@AlanaFlorence Works Out, Too

Happy One Year Anniversary to this blog….may the second year reflect the authenticity strived for in Year One.

How much can a person change in a year?

I think this blog is a living experiment of exactly that.

When I started out writing on WordPress, I wanted to lose weight. I have. Not enough for me to brag about big numbers, but enough that I feel different and hopefully look a bit different, too.  When I started this blog, I wanted to work out more. I do! And I have found joy in exercise I never thought possible. When I started this blog, I thought clothes would be a good motivator for change. I wanted to feel like Alana again. I wanted to love shopping, and makeup, and hair and new boots.

I still love all of those things…but I’ve realized I love nurturing my soul way more than I love pampering my appearance.

And I’ve learned my dedication to wellness on the inside will reflect in a healthier way than focusing on appearance – as much I love a good outfit and hope to be able to wear the clothes I want to again.

In light of this, my new URL is alanaflorencewrites.wordpress.com. This is generic, yes, but it ties to my general goal of writing and also works with my Twitter, @AlanaFlorence.

And off I go, to Year Two!

Exercise Anxiety


‘We Can Do Hard Things.’

This saying is popping up everywhere lately. I even purchased a wooden plaque with the saying from a thrift store the other day. I put it up on my husband’s bed stand, and looking at it makes me giggle just a little bit. Double entendre aside, I like the sentiment. I DO do hard things. Raising my son, looking after my mom, writing a novel, going to endless grad school…

But one of the hardest things for me to do is live an anxiety-free life.

And it’s very, very hard for me to workout; like REALLY workout.  Proper exercise.

Last week I went to Zumba. I’ve gone through phases of doing Zumba regularly, but I always modify it, and leave for at least one song to get a break for my sanity. In the past few years I’ve avoided it completely.  But Lauren, my workout buddy, and I had been doing such a great job at pushing ourselves every day, that on this one day she couldn’t do our cardio/strength routine, I went to Zumba by myself. I felt confident I could do it alone.

The fun ensued and I sweated through a few songs. My heart raced and I tried to ignore it. I shook out my hands, stood in front of the fan, and kept moving. I slowed down the next song, took a drink of water, and willed myself to keep going. But my heart raced and raced,  and as I took a certain misstep I thought for sure I  was going pass to out.

I panicked. This it it, I thought. Death by Zumba.  I wobbled to the door, mopping up my sweat with a towel and willing my heart rate to slow down. It didn’t. The evening remained hot and sunny, and the corridors of the gym filled with warm damp air as I wished for nothing more than a cold place to sit. Everyone walked past happy and fit, unaware I may be dying.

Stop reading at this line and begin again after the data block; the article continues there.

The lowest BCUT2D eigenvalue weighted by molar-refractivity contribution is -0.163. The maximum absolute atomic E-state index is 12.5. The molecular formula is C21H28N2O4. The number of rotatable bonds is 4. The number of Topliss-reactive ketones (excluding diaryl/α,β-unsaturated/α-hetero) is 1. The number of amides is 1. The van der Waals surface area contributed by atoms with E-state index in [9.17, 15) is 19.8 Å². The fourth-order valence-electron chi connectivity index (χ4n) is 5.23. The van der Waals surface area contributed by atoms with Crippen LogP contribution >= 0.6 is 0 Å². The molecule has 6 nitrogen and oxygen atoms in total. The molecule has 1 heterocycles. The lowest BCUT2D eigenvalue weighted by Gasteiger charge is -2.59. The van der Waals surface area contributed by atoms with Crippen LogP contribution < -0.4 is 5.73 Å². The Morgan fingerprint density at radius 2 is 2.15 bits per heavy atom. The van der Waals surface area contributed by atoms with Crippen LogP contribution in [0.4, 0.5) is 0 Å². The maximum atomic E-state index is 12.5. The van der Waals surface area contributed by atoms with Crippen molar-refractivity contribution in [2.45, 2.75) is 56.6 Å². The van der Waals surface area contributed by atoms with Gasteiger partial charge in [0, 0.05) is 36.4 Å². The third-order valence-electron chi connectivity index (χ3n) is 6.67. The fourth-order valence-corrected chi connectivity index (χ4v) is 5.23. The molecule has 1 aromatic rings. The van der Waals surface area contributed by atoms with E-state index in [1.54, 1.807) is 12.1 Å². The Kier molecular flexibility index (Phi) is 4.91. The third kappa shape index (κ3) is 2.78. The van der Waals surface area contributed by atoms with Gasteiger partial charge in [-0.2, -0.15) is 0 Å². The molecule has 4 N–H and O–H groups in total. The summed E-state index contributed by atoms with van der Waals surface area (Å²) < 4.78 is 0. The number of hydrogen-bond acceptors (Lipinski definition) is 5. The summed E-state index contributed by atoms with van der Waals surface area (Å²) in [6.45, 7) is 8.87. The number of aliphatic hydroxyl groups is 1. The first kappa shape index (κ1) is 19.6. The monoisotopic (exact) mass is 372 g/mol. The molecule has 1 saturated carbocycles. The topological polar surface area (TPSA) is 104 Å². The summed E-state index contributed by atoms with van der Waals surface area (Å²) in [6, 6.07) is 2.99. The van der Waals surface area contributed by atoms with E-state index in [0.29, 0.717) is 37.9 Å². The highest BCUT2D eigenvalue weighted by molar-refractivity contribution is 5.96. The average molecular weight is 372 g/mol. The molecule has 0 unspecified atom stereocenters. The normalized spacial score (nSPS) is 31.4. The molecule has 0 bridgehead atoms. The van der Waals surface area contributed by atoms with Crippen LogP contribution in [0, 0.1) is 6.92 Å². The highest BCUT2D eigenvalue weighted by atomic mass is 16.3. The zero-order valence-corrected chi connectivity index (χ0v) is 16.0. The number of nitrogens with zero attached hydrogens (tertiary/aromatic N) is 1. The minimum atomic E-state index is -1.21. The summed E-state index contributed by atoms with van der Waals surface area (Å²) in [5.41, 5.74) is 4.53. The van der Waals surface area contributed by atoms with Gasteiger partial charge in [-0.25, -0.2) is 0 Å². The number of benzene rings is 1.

I hyperventilated my way to the locker room. Happy women sat chatting on the chairs and my vision was going blurry but I ran to the toilet and locked myself in, willing myself to stop panicking, trying to ignore the throbbing in my chest, now painful. I tried some vasovagal maneuvers.

I made my way outside somehow, and into my car. I blasted cold air on my face, took a drink of water, an anxiety pill, and sat with my head between my legs. Slowly my heart rate and breathing returned to normal. I was going to live.

It surprised me. It always does after a panic attack.

I texted and called my husband and a few friends, seeking comfort, distraction. I felt better.

Eventually I went on with my evening with nothing but an eye twitch to remind me of the episode.

I cried a bit that night for no real reason. I guess I felt a bit sorry for myself. I couldn’t finish Zumba. I obviously needed Lauren or someone to keep me from panicking. I couldn’t even go to the gym like a normal person.

Because this is one truth about me: I’m a worrier, and I’ve had a fear of cardio exercise for a decade.

It sounds almost silly to say. As I gained weight, doctors told me to exercise. I agreed, but never did. Not REALLY. Not in the P90x sort of way. I stuck with yoga and walking.

Finally I admitted it to my GP: “I  can’t do vigorous exercise. I hate the feeling of my heart beating quickly; it makes me panic. I literally think I’m going to  die every time. I actually look for the defibrillator to make me feel better. ”

“That’s not normal,” she said. “I’ve never had a patient tell me they look for a defibrillator for comfort.”

She raised her eyebrows.

I’ve had many heart tests done, just to rule out if I were paranoid or they really were after me. Anxiety is an expensive disorder.

In the end, it turns out I am able to overcome this particular fear through a variety of methods:

1. Distraction –  I work out with a friend. If alone, I listen to really loud music. Really. Loud.

2. Support –  I feel ‘safe’ with a friend.

3. Something to grab- If I’m feeling panicky on the treadmill, I can grip the sides. Steady myself, as it were. Zumba is so open. A definite  trigger for me. (But sooooo fun if I can do it)